Travel

Pilgrimage to Massachusetts:  A postcard summary

Alcott house during a 7-month failed utopian experiment at Fruitlands

My first travel discovery was a shift in language; the journey defined not as a trip, or a vacation or even a history tour but as “pilgrimage.”  For the 15 of us, this was a time to immerse ourselves in stories; to amble the same path as Henry David Thoreau trod along the shores of Walden pond; to climb the same steep, narrow wooden stairs to the Arlington Street Church bell tower and ring the same bells that would have gathered people to hear William Ellery Channing speak; to saunter through Sleepy Hollow Cemetery and touch the gravestone of Louisa May Alcott. 

Some highlights of our days of pilgrimage:

New England stone wall on the Emerson-Thoreau Amble
  • King’s Chapel – touched the last bell cast and hung by Paul Revere
  • Arlington Street Church – tried my hand at ringing three of the 16 bells
  • Mount Auburn Cemetery – left memorial bouquets at the graves of William Ellery Channing, Hosea Ballou, John Murray, and Margaret Fuller
  • Walden Pond – walked the entire pond and left a Winona river rock at the stone cairn close to the site of Thoreau’s cabin where he lived for 2 years, 2 months and 2 days
  • Old Manse – saw the desks where Hawthorne wrote The Scarlet Letter and Emerson wrote Nature
  • Sleepy Hollow Cemetery – discovered that as they were neighbors in life, so too they are neighbors today as we visited Authors Row and the family plots of the Alcotts, Thoreaus, Emersons, and Peabodys leaving pencil homages for Louisa May Alcott, Henry David Thoreau, and Elizabeth Peabody.
First Parish in Concord after vespers on the evening of our departure

Our days were filled visiting churches, graveyards and cemeteries (learning these two are different from one another) and touring the homes of literary giants.  All the while hearing concise history lessons laced with anecdotes that put flesh and bone to revered names and made them quirkily human.  We benefited from bookstore visits, invigorating conversations, time for quiet reflection, and the recitation of poetry.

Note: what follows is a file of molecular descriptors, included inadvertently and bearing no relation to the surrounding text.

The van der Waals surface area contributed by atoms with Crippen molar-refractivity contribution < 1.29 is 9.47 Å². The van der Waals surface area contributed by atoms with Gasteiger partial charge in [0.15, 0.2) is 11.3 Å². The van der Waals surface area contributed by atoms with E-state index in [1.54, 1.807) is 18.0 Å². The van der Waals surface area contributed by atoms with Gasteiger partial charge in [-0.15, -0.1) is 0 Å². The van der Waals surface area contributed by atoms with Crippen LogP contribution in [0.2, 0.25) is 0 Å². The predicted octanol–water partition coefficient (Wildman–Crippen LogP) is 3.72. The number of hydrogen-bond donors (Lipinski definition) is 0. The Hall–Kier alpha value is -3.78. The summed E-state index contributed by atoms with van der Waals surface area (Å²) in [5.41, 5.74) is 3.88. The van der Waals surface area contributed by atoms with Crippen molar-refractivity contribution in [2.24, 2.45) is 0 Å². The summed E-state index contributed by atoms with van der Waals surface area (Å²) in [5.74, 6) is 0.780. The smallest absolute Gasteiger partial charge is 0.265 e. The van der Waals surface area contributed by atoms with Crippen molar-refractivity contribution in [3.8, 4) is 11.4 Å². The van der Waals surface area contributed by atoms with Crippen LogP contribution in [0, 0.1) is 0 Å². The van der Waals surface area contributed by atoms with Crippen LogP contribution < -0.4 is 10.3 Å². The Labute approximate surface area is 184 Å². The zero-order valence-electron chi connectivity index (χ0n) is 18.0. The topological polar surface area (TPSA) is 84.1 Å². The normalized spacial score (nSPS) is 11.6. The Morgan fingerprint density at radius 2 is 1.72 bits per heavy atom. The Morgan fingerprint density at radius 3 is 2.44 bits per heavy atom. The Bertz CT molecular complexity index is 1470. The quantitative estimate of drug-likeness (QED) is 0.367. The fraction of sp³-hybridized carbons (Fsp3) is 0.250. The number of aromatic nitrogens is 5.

The Road
The road waits. 
... when it invites you
to dance at daybreak, say yes.
Each step is the journey; a single note the song.
-	Arlene Gay Levine

P.S.  And six of us hopped the green line to Fenway for a Red Sox win.  The green monster is really monstrously tall!

Reading · Travel

American Bloomsbury

I have a copy of Michael Holroyd’s definitive biography of Lytton Strachey.  A gift from a friend, the two-volume boxed set serves as a bookend anchoring a shelf of history titles.  My friend was a Bloomsbury aficionado.  He read everything he could about these post-Victorian intellectuals even waiting patiently to purchase The Letters of Virginia Woolf published in six volumes; book-by-book over 10 years.  He also gifted me his extra copy of The Loving Friends: A Portrait of Bloomsbury by David Gadd.

When the Pilgrimage to Massachusetts reading list (yes – an actual two-page bibliography of primary and secondary sources) included American Bloomsbury by Susan Cheever, I thought this title could be the primer I needed (just as The Loving Friends had been) to better understand our American literary giants.  As the subtitle describes, American Bloomsbury focuses on the lives, loves, and work of Louisa May Alcott, Ralph Waldo Emerson, Margaret Fuller, Nathaniel Hawthorne, and Henry David Thoreau. 

These profoundly talented people moved among each other, sometimes living together, sharing books, reading what each other wrote, and relishing in deep philosophical discussions.  In the introductory “Note to the Reader” Cheever describes her intent to work chronologically but to do so from each of her primary character’s perspectives thus her timeline moves back and forth as she describes overlapping incidents and conveys the stories of their lives life in Concord and the surrounding environs during the 1830s – 1890s.